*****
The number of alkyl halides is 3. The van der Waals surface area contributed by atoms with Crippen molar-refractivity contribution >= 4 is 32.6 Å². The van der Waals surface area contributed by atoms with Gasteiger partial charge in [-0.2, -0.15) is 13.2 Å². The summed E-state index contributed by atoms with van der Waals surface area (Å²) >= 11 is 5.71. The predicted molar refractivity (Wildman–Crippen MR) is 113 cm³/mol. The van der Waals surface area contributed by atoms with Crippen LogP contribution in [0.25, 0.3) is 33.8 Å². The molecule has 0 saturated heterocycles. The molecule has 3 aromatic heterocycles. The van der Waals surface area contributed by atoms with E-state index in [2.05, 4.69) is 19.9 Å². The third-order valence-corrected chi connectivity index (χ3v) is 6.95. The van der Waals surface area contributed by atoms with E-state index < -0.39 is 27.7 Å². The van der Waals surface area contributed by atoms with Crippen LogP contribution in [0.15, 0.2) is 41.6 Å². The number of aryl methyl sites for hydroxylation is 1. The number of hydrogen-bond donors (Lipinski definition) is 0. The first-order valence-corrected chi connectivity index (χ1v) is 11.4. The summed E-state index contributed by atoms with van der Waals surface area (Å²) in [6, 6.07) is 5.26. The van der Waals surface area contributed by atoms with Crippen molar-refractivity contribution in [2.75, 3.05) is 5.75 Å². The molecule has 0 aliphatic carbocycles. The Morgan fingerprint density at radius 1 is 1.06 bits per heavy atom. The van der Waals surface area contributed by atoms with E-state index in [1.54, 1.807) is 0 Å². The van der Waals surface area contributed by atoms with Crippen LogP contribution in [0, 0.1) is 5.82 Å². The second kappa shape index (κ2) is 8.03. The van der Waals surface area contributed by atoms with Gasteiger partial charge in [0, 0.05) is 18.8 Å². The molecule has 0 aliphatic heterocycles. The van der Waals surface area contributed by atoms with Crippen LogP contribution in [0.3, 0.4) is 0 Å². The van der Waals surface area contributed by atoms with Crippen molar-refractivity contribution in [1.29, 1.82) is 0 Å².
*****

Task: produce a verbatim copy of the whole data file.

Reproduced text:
The number of alkyl halides is 3. The van der Waals surface area contributed by atoms with Crippen molar-refractivity contribution >= 4 is 32.6 Å². The van der Waals surface area contributed by atoms with Gasteiger partial charge in [-0.2, -0.15) is 13.2 Å². The summed E-state index contributed by atoms with van der Waals surface area (Å²) >= 11 is 5.71. The predicted molar refractivity (Wildman–Crippen MR) is 113 cm³/mol. The van der Waals surface area contributed by atoms with Crippen LogP contribution in [0.25, 0.3) is 33.8 Å². The molecule has 0 saturated heterocycles. The molecule has 3 aromatic heterocycles. The van der Waals surface area contributed by atoms with E-state index in [2.05, 4.69) is 19.9 Å². The third-order valence-corrected chi connectivity index (χ3v) is 6.95. The van der Waals surface area contributed by atoms with E-state index < -0.39 is 27.7 Å². The van der Waals surface area contributed by atoms with Crippen LogP contribution in [0.15, 0.2) is 41.6 Å². The number of aryl methyl sites for hydroxylation is 1. The number of hydrogen-bond donors (Lipinski definition) is 0. The first-order valence-corrected chi connectivity index (χ1v) is 11.4. The summed E-state index contributed by atoms with van der Waals surface area (Å²) in [6, 6.07) is 5.26. The van der Waals surface area contributed by atoms with Crippen molar-refractivity contribution in [2.75, 3.05) is 5.75 Å². The molecule has 0 aliphatic carbocycles. The Morgan fingerprint density at radius 1 is 1.06 bits per heavy atom. The van der Waals surface area contributed by atoms with E-state index in [1.54, 1.807) is 0 Å². The van der Waals surface area contributed by atoms with Crippen LogP contribution in [0, 0.1) is 5.82 Å². The second kappa shape index (κ2) is 8.03. The van der Waals surface area contributed by atoms with Gasteiger partial charge in [0, 0.05) is 18.8 Å². The molecule has 0 aliphatic heterocycles. The van der Waals surface area contributed by atoms with Crippen LogP contribution in [0.3, 0.4) is 0 Å². The van der Waals surface area contributed by atoms with Crippen molar-refractivity contribution in [1.29, 1.82) is 0 Å².